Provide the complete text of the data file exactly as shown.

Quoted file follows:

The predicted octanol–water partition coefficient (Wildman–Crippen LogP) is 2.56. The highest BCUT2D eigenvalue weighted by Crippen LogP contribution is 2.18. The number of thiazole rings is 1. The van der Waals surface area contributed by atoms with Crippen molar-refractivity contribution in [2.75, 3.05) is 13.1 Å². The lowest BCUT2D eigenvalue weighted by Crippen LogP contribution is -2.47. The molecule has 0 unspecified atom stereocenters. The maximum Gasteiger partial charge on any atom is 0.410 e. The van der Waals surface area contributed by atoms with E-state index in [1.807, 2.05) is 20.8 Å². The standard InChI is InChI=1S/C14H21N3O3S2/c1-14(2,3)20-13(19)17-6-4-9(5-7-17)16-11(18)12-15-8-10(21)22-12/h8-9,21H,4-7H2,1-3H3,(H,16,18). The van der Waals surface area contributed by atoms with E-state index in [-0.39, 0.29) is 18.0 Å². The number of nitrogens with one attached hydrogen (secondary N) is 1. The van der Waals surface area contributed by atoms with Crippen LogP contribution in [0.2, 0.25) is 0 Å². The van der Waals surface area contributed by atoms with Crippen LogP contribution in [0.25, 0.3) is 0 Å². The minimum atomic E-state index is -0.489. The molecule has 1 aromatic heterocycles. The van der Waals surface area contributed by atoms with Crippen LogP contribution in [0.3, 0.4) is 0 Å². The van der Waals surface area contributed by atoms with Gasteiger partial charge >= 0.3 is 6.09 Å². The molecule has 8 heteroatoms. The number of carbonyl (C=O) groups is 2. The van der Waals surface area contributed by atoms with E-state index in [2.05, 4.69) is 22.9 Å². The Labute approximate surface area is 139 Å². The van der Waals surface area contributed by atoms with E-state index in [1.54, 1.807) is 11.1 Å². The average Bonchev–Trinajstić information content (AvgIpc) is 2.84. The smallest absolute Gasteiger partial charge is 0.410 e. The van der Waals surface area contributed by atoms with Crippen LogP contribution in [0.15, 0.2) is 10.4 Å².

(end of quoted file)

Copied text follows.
The predicted octanol–water partition coefficient (Wildman–Crippen LogP) is 2.56. The highest BCUT2D eigenvalue weighted by Crippen LogP contribution is 2.18. The number of thiazole rings is 1. The van der Waals surface area contributed by atoms with Crippen molar-refractivity contribution in [2.75, 3.05) is 13.1 Å². The lowest BCUT2D eigenvalue weighted by Crippen LogP contribution is -2.47. The molecule has 0 unspecified atom stereocenters. The maximum Gasteiger partial charge on any atom is 0.410 e. The van der Waals surface area contributed by atoms with E-state index in [1.807, 2.05) is 20.8 Å². The standard InChI is InChI=1S/C14H21N3O3S2/c1-14(2,3)20-13(19)17-6-4-9(5-7-17)16-11(18)12-15-8-10(21)22-12/h8-9,21H,4-7H2,1-3H3,(H,16,18). The van der Waals surface area contributed by atoms with E-state index in [-0.39, 0.29) is 18.0 Å². The number of nitrogens with one attached hydrogen (secondary N) is 1. The van der Waals surface area contributed by atoms with Crippen LogP contribution in [0.2, 0.25) is 0 Å². The van der Waals surface area contributed by atoms with Crippen LogP contribution in [0.25, 0.3) is 0 Å². The minimum atomic E-state index is -0.489. The molecule has 1 aromatic heterocycles. The van der Waals surface area contributed by atoms with Crippen LogP contribution in [0.3, 0.4) is 0 Å². The van der Waals surface area contributed by atoms with Gasteiger partial charge >= 0.3 is 6.09 Å². The molecule has 8 heteroatoms. The number of carbonyl (C=O) groups is 2. The van der Waals surface area contributed by atoms with E-state index in [2.05, 4.69) is 22.9 Å². The Labute approximate surface area is 139 Å². The van der Waals surface area contributed by atoms with E-state index in [1.54, 1.807) is 11.1 Å². The average Bonchev–Trinajstić information content (AvgIpc) is 2.84. The smallest absolute Gasteiger partial charge is 0.410 e. The van der Waals surface area contributed by atoms with Crippen LogP contribution in [0.15, 0.2) is 10.4 Å².